LB 22 seeks to decriminalize the use and possession of cannabis in Nebraska fully. This bill intends to remove cannabis from the Nebraska Uniform Controlled Substances Act and eliminate penalties for marijuana possession and use. Under this bill, items intended for use or being used for cannabis cultivation, consumption, or processing would not be regarded as drug paraphernalia. If passed, LB 22 is expected to permit Nebraskans to cultivate marijuana for personal use.

Timeline of Cannabis Law in Nebraska

  • 2020 - An attempt to put a medical marijuana legalization initiative on the November 2020 ballot failed, despite gathering more than the required number of signatures. The Nebraska Supreme Court struck out the initiative from being placed on the 2020 ballot
  • 2022 - A pair of medical cannabis access proposals failed to make the November 2022 ballot as they could not gather enough signatures
  • 2023 - Two marijuana legislative bills were introduced in the state legislature and are still being deliberated. Legislative Bill 634 (LB 634) seeks to legalize adult-use cannabis for adults aged 21 years or over, while Legislative Bill 588 (LB 588) aims to make medical marijuana legal for qualified individuals

Federal Legalization of Weed in 2024

Although marijuana remains a controlled substance under the federal Controlled Substances Act (CSA), efforts are ongoing to remove it from the list of Scheduled I drugs and legalize it at the center. Through a statement released by the White House on marijuana reform in 2022, President Joe Biden pardoned prior federal offenses of small marijuana possession. In the statement, the president directed the Secretary of Health and Human Services and the Attorney General to institute a process to review how cannabis is scheduled under federal law quickly. President Biden believed that sending people to jail for cannabis possession has incarcerated and toppled their lives for conduct that several states now permit.

The Marijuana Opportunity, Reinvestment, and Expungement Act of 2020 (MORE Act) and the MORE Act of 2022 align with President Biden's position on cannabis reforms. While these bills were stalled, both sought to remove marijuana from the Schedule I drug list in the CSA and eliminate penalties for federal cannabis crimes. Similarly, the bills aimed to expunge prior convictions of federal marijuana offenses.

In July 2022, S. 4591, the Cannabis Administration and Opportunity Act (CAOA), was introduced in the Senate as cannabis reform legislation. Among other provisions, the CAOA seeks to do the following:

  • Remove cannabis from the list of controlled substances under the CSA and require the Attorney General to finalize a rule to achieve this within 180 days of signing the bill into law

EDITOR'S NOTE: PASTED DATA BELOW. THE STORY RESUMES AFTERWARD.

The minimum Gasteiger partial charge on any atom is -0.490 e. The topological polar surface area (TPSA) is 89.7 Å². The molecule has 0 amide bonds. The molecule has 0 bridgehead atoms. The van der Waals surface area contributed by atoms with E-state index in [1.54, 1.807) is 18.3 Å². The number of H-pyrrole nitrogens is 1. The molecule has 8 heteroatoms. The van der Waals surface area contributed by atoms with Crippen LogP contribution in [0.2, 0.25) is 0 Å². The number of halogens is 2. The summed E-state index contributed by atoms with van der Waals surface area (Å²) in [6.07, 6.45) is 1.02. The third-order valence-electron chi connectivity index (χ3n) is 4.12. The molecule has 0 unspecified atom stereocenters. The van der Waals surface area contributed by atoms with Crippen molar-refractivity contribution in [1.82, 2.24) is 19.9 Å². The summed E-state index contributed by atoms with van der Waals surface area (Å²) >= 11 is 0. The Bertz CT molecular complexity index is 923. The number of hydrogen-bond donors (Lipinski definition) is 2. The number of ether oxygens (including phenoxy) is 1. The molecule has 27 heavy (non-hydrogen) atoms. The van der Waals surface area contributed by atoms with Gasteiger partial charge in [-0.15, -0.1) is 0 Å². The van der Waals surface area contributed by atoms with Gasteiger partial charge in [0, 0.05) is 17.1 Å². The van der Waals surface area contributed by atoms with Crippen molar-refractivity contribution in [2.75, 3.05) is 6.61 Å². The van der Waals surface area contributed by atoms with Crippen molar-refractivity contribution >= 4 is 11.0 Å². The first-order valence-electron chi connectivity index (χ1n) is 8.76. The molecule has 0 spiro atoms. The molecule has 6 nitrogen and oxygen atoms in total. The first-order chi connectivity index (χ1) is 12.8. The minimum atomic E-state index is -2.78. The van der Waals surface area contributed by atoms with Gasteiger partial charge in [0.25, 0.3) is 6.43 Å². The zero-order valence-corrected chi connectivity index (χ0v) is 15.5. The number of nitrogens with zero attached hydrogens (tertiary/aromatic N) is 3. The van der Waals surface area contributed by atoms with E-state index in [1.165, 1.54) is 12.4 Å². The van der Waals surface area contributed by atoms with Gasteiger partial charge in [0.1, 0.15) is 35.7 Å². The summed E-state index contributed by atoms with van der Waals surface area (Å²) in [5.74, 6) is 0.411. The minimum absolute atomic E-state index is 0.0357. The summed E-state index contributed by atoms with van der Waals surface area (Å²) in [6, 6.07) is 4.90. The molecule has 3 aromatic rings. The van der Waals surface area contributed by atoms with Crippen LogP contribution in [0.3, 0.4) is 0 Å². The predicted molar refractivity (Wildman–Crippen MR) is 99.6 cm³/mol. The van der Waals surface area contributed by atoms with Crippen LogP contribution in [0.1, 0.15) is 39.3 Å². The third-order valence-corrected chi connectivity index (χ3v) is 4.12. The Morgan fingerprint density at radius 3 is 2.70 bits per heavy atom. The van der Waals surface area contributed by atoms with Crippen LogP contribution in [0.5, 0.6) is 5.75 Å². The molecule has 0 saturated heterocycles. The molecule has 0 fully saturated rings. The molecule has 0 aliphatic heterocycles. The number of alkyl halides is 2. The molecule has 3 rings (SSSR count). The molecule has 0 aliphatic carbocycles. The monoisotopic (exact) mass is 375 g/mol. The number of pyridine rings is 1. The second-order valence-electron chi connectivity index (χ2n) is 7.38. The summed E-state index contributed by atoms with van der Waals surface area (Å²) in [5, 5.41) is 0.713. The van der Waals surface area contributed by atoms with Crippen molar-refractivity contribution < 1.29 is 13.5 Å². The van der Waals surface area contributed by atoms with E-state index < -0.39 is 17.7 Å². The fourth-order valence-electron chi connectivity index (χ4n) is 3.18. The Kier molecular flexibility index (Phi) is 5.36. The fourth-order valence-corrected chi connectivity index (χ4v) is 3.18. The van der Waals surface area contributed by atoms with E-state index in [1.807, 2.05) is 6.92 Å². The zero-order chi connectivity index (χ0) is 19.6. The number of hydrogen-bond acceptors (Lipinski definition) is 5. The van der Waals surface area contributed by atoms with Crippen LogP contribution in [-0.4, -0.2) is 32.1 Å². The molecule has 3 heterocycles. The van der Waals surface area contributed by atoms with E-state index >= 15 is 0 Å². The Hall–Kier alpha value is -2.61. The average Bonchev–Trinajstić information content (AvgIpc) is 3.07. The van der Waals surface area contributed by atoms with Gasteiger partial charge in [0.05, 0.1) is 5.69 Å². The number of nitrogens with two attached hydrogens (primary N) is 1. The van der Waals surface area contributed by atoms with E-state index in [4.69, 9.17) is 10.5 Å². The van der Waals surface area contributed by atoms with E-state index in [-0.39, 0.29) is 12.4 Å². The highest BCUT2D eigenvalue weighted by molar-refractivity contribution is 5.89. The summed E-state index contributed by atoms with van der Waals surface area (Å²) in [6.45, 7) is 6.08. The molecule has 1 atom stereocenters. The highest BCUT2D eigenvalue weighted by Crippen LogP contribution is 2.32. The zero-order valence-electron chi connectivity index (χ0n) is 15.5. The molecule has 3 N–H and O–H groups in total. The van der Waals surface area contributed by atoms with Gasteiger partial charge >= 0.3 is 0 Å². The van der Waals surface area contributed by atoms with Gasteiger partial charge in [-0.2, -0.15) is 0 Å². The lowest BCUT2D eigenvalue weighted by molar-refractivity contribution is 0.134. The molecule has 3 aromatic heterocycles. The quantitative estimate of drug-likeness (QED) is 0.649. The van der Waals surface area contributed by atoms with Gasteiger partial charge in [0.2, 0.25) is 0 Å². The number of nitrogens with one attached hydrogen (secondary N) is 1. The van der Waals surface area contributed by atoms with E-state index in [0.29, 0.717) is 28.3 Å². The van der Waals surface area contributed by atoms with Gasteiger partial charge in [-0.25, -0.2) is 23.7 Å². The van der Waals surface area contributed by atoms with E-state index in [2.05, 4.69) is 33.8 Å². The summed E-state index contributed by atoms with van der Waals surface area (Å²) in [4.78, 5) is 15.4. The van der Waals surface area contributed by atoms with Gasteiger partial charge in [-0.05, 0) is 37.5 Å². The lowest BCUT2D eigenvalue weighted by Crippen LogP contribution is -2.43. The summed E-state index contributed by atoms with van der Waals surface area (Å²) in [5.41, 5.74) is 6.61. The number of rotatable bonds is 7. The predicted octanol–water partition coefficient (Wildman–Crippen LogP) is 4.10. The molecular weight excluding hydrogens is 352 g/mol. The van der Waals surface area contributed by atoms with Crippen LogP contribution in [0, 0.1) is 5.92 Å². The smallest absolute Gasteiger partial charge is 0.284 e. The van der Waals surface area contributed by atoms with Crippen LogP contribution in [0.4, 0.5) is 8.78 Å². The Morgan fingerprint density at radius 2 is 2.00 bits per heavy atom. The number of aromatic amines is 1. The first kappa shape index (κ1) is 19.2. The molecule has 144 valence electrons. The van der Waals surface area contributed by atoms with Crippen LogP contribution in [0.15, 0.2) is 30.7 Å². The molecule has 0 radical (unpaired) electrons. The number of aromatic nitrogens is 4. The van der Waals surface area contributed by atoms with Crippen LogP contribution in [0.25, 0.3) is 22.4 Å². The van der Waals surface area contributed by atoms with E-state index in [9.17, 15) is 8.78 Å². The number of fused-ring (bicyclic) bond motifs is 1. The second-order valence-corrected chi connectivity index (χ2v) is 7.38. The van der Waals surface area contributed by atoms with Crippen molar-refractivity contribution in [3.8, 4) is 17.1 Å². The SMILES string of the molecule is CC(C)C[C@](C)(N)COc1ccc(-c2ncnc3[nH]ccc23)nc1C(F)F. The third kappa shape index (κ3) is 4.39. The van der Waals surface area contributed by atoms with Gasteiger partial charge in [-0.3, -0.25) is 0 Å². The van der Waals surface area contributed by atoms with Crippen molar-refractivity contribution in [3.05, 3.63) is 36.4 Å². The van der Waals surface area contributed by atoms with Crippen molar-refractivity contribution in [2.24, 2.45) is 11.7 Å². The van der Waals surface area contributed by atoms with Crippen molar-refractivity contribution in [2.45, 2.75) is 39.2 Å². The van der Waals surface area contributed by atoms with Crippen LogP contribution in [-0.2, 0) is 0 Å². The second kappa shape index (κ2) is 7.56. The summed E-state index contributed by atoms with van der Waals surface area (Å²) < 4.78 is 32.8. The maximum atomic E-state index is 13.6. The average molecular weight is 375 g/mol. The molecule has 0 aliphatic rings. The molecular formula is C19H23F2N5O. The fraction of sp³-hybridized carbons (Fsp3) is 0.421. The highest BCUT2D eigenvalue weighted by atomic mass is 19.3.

• Permit individuals aged 21 years and over to purchase and use recreational cannabis
  • Increase the amount of marijuana available for research purposes
  • Authorize medical practitioners with the United States Department of Veterans Affairs (VA) to recommend medical marijuana to veterans
  • Levy an initial 10% federal excise tax on large marijuana businesses and increase it to a maximum of 25%. For small and medium marijuana producers, the tax will begin at 5% and gradually rise to 12.5% after five years
  • Establish a Center for Cannabis Products within the Food and Drug Administration (FDA) to regulate the production, labeling, sales, and distribution of marijuana products
  • Expunge the criminal records of individuals with simple federal marijuana convictions within one year of enactment and permit persons currently serving jail terms for marijuana offenses to petition the courts for relief
  • Establish a federal legal framework for the cannabis industry, with some existing government agencies playing key roles. The agencies include the Bureau of Alcohol, Tobacco, Firearms, and Explosives (ATF), the FDA, and the Alcohol and Tobacco Tax and Trade Bureau (TTB)
  • Allow states where marijuana is currently illegal to continue their ban on the substance but not to prevent or restrict transporting of marijuana products through their jurisdictions between legal states
  • End depriving people of federal benefits due to a conviction for a marijuana offense or the possession or use of cannabis
  • Prohibit drug testing for federal employment, except for sensitive roles, especially where national security is involved
  • Prohibit vaping delivery system items containing added artificial or natural flavors
  • Maintain the existing federal laws prohibiting trafficking in legal states with marijuana trafficking laws and in states where cannabis is illegal